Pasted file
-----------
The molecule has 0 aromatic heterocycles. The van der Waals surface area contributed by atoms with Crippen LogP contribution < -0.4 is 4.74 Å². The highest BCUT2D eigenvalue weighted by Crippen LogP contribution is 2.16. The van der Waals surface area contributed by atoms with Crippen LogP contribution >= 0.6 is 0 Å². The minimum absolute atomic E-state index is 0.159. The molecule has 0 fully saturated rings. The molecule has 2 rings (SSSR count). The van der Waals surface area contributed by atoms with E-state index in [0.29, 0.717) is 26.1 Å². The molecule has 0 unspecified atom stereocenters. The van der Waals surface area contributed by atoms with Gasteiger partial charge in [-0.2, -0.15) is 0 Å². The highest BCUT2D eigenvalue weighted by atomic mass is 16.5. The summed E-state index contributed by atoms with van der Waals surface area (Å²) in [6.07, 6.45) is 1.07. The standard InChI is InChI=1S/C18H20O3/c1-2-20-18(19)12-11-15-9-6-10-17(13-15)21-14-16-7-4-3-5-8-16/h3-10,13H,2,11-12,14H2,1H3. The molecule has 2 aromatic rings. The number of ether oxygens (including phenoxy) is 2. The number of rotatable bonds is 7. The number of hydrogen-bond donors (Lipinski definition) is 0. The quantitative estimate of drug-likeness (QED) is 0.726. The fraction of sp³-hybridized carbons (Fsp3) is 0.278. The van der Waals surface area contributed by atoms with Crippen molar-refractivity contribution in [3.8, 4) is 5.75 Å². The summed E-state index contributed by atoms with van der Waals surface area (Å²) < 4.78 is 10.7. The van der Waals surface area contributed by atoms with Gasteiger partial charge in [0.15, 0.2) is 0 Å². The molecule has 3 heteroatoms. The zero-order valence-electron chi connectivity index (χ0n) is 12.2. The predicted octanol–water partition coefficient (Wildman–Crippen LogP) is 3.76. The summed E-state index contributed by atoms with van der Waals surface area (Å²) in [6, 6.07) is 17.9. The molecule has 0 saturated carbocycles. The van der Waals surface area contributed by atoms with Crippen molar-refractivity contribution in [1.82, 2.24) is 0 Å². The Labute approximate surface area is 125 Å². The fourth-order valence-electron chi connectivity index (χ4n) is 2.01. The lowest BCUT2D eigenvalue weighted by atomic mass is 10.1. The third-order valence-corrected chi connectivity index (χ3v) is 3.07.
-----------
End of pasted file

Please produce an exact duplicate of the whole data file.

The molecule has 0 aromatic heterocycles. The van der Waals surface area contributed by atoms with Crippen LogP contribution < -0.4 is 4.74 Å². The highest BCUT2D eigenvalue weighted by Crippen LogP contribution is 2.16. The van der Waals surface area contributed by atoms with Crippen LogP contribution >= 0.6 is 0 Å². The minimum absolute atomic E-state index is 0.159. The molecule has 0 fully saturated rings. The molecule has 2 rings (SSSR count). The van der Waals surface area contributed by atoms with E-state index in [0.29, 0.717) is 26.1 Å². The molecule has 0 unspecified atom stereocenters. The van der Waals surface area contributed by atoms with Gasteiger partial charge in [-0.2, -0.15) is 0 Å². The highest BCUT2D eigenvalue weighted by atomic mass is 16.5. The summed E-state index contributed by atoms with van der Waals surface area (Å²) in [6.07, 6.45) is 1.07. The standard InChI is InChI=1S/C18H20O3/c1-2-20-18(19)12-11-15-9-6-10-17(13-15)21-14-16-7-4-3-5-8-16/h3-10,13H,2,11-12,14H2,1H3. The molecule has 2 aromatic rings. The number of ether oxygens (including phenoxy) is 2. The number of rotatable bonds is 7. The number of hydrogen-bond donors (Lipinski definition) is 0. The quantitative estimate of drug-likeness (QED) is 0.726. The fraction of sp³-hybridized carbons (Fsp3) is 0.278. The van der Waals surface area contributed by atoms with Crippen molar-refractivity contribution in [3.8, 4) is 5.75 Å². The summed E-state index contributed by atoms with van der Waals surface area (Å²) < 4.78 is 10.7. The van der Waals surface area contributed by atoms with Gasteiger partial charge in [0.15, 0.2) is 0 Å². The molecule has 3 heteroatoms. The zero-order valence-electron chi connectivity index (χ0n) is 12.2. The predicted octanol–water partition coefficient (Wildman–Crippen LogP) is 3.76. The summed E-state index contributed by atoms with van der Waals surface area (Å²) in [6, 6.07) is 17.9. The molecule has 0 saturated carbocycles. The van der Waals surface area contributed by atoms with Crippen molar-refractivity contribution in [1.82, 2.24) is 0 Å². The Labute approximate surface area is 125 Å². The fourth-order valence-electron chi connectivity index (χ4n) is 2.01. The lowest BCUT2D eigenvalue weighted by atomic mass is 10.1. The third-order valence-corrected chi connectivity index (χ3v) is 3.07.